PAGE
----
The Economic Benefit of AI
Research shows average of $49 benefit per cow exposed to fixed-time AI.
by Kasey Brown, associate editor
DAVIS, Calif. (Aug. 17, 2015) — Many ranchers think of birth weight, weaning weight or yearling weight as important production traits; however, pregnancy itself has four times the economic impact of any other production trait. Putting herd pressure on pregnancy is a feasible and viable management system, said Cliff Lamb, professor and assistant director of the North Florida Research and Education Center.
Cliff Lamb, professor and assistant director of the North Florida Research and Education Center
The timing within the calving period influences a cow’s reproductive longevity, he said. Seventy percent of cows that calve in the first 21 days are still in the herd nine years later. Fixed-time artificial insemination (FTAI) is a way to get more cows to calve earlier in the calving season.
“My goal is to get as many cows bred in the first 30 days of the breeding season, and the positive impacts of synchronization systems in stimulating non-cycling cows to get them pregnant have been discussed today,” Lamb said. “My goal is not necessarily to get the greatest pregnancy rates to timed-AI. My goal is to include as many cows in that synchronization so we get as many cows pregnant in the first 30 days of the breeding season.”
Pregnancy rates can improve with consistent use of AI. Lamb shared pregnancy rates of eight different herds. The three herds with the highest pregnancy rates — with 56.9%, 62.1% and 65.8%, respectively — were the ones that had used AI consistently over time.
With consistent use of AI, the number of days cows were postpartum at FTAI also became more uniform. Herd 1, which was one of the top three pregnancy-rate herds, averaged 87 days postpartum with a standard deviation of 5.6 days. Herd 5, which had a pregnancy rate of 44.4% (the lowest of the eight herds), had an average of 74 days postpartum, but the standard deviation was 16.9 days.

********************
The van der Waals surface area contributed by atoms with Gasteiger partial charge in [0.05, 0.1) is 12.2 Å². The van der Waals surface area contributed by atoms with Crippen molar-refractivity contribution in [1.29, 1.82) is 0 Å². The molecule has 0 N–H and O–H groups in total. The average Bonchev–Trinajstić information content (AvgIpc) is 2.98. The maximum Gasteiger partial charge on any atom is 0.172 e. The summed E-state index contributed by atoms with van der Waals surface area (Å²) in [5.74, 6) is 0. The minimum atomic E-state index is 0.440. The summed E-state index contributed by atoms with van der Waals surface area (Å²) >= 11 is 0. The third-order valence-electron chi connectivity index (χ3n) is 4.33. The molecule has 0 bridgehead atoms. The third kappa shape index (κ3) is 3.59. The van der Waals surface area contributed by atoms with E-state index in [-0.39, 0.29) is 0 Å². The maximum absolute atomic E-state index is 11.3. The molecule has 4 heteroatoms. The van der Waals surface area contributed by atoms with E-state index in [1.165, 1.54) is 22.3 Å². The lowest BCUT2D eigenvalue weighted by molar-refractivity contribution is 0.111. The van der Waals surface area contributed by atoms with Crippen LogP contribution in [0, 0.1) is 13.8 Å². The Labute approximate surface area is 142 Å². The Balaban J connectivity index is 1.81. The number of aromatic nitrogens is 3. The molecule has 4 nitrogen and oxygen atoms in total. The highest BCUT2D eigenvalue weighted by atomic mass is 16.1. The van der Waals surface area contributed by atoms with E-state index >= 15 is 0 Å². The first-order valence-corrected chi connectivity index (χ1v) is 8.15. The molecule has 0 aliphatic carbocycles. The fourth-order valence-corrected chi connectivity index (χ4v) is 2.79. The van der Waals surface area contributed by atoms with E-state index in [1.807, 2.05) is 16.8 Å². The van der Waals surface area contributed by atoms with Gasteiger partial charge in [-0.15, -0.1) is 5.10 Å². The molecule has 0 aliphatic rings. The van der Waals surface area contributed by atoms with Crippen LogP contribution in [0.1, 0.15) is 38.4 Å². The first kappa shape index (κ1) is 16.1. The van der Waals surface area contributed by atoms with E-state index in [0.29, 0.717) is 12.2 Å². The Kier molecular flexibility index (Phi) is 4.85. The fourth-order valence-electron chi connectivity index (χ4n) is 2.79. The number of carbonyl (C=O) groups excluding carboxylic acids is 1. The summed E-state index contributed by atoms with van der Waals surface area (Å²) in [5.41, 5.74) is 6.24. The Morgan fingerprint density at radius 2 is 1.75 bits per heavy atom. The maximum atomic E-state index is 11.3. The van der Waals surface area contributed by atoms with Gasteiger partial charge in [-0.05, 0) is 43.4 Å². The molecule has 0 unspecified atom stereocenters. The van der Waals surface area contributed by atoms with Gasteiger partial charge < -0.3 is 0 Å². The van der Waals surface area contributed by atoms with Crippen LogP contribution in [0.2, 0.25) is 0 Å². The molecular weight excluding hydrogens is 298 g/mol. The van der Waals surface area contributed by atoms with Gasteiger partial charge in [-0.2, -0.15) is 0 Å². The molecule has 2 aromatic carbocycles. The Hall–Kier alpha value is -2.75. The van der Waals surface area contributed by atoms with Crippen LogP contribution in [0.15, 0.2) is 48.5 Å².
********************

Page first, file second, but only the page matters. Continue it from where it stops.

In addition to shortening the calving season and days postpartum, FTAI can have beneficial economic effects. Lamb shared data from a herd in which half of the females were bred by natural service. The other half was bred by FTAI followed by exposure to natural-service sires. The AI sires had similar expected progeny differences (EPDs), so the study was just looking at timing of calving value, not genetic differences in value. Due to the increased weaning weights of earlier-born calves, FTAI showed an advantage of 38 pounds (lb.).
Fig. 1: Gain or loss per cow exposed to fixed-time artificial insemination
On average, among the eight herds FTAI showed an economic benefit of $49 per cow exposed to FTAI, and this includes additional costs of AI, labor, etc.
Lamb accounted for the change in value based on herd sire costs. Gains of using FTAI on a 34-head operation compared to using a $3,000 bull, a $6,000 bull and a $10,000 bull were $2,881, $3,875, and $5,201 respectively.
He explained a selection tool to decide if your specific operation could benefit economically from using AI. The University of Florida and Zoetis have developed an app called AI Cowculator, which is a free app available through Google Play and Apple’s App Store.
The app allows breeders to input their cost of natural-service sires, including bull maintenance costs and average purchase cost of bulls; cow herd-related costs like numbers of cows, number of natural-service bulls expected for clean up to AI; and AI costs like additional labor, facilities and equipment, estrus-synchronization products, semen and AI technician cost. Using all of these inputs, the app will determine whether it would be more beneficial to use AI natural service.
The app also has troubleshooting available through the AI Cowculator Facebook page.
Lamb spoke during Monday’s ARSBC session focused on "the boys." For more information, visit the Newsroom at www.appliedreprostrategies.com to view his PowerPoint, read the proceedings or listen to the presentation.
Comprehensive coverage of the symposium is available online at www.appliedreprostrategies.com. Compiled by the Angus Journal editorial team, the site is made possible through sponsorship by the Beef Reproduction Task Force.
Editor's Note: This article was written under contract or by staff of the Angus Journal. To request reprint permission and guidelines, contact Shauna Rose Hermel, editor, at 816-383-5270.